Today in the chart

Identifying Anxiety Disorders

More than 40 million adults in the United States have an anxiety disorder, which equates to nearly one in five American adults

Treatment of Anxiety Disorders

Treatment can include medication—particularly selective serotonin reuptake inhibitors (SSRIs)—as well as types of therapy and lifestyle. More than 40 million adults in the United States have an anxiety disorder, which equates to nearly one in five American adults. According to the National Alliance on Mental Health, an additional 7% of children ages three to 17 have some anxiety problem every year. Yet those were the statistics before the Covid pandemic began, and it’s likely those numbers, or at least the severity of symptoms among those with an already diagnosed condition, have increased over the past two years of uncertainty, restrictions, fear, and grief. Screening, recognizing, and treating an anxiety disorder or referring a patient for treatment is integral to primary and specialty healthcare. Yet according to the Anxiety and Depression Association of America, only just over a third (37%) of people with anxiety disorders are receiving treatment

Symptoms of Anxiety 

Although there are several types of anxiety disorders, some symptoms can be similar across the different diagnoses, particularly ”persistent, excessive fear or worry in situations that are not threatening,” according to NAMI. Specific emotional symptoms common to all anxiety disorders include the following: 

  • Feelings of apprehension or dread
  • Feeling tense or jumpy
  • Restlessness or irritability
  • Anticipating the worst and being watchful for signs of danger

The physical symptoms that can manifest from anxiety include the following:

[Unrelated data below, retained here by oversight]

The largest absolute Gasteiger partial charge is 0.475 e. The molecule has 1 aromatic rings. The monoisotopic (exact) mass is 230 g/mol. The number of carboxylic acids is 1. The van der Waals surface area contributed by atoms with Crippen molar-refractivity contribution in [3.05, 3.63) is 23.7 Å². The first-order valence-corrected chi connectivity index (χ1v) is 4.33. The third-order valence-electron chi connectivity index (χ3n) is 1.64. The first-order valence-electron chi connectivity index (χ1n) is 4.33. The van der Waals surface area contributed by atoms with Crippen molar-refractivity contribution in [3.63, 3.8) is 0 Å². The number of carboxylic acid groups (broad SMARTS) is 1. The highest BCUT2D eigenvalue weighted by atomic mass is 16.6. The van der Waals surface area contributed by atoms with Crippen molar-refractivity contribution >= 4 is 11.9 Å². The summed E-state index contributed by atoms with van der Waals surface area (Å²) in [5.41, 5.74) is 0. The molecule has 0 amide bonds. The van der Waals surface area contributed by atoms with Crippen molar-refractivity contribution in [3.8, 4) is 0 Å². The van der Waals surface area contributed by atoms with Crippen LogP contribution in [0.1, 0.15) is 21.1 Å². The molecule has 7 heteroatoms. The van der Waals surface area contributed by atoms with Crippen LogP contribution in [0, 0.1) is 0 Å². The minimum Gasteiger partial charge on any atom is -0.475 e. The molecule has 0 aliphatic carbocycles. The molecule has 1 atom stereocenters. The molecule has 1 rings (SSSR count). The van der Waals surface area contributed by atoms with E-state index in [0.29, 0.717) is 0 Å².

• Rapid heartbeat or feeling of a “racing heart”
  • Shortness of breath or feeling as though the patient “can’t breathe”
  • Sweating, tremors, and twitches
  • Headaches
  • Difficulty sleeping, including insomnia
  • Fatigue or sleepiness
  • Upset stomach or nausea
  • Frequent urination or diarrhea 

Types of Anxiety Disorders

The most common anxiety disorder is a social anxiety disorder, which affects approximately 15 million American adults, or 6.8% of the US population. Yet up to 19 million adults (8.7%) have a specific phobia, which qualifies as an anxiety disorder when it interferes with someone’s ability to function, such as not being able to complete work duties because of an inability to fly in an airplane. Below is an overview of the significant types of anxiety disorders. 

  • Social Anxiety Disorder is driven by a fear that a person will embarrass or humiliate themselves in social situations, such as saying something “dumb” or simply not knowing what to say. Social anxiety disorder can involve panic attacks and prevent people from engaging in activities like class discussions, work meetings, social conversations, or other everyday social interactions. About a third of all people with social anxiety disorder experience symptoms for at least ten years before getting treatment. 
  • Generalized Anxiety Disorder (GAD) affects an estimated 6.8 million US adults (3.1% of the population), and less than half (43%) receive treatment for the condition. GAD often occurs in people with major depression and affects women twice as often as men. It manifests as ongoing exaggerated anxiety about everyday life that interferes with people’s ability to carry out personal, family, or work obligations. Common physical symptoms include headaches, tension, and nausea from worrying.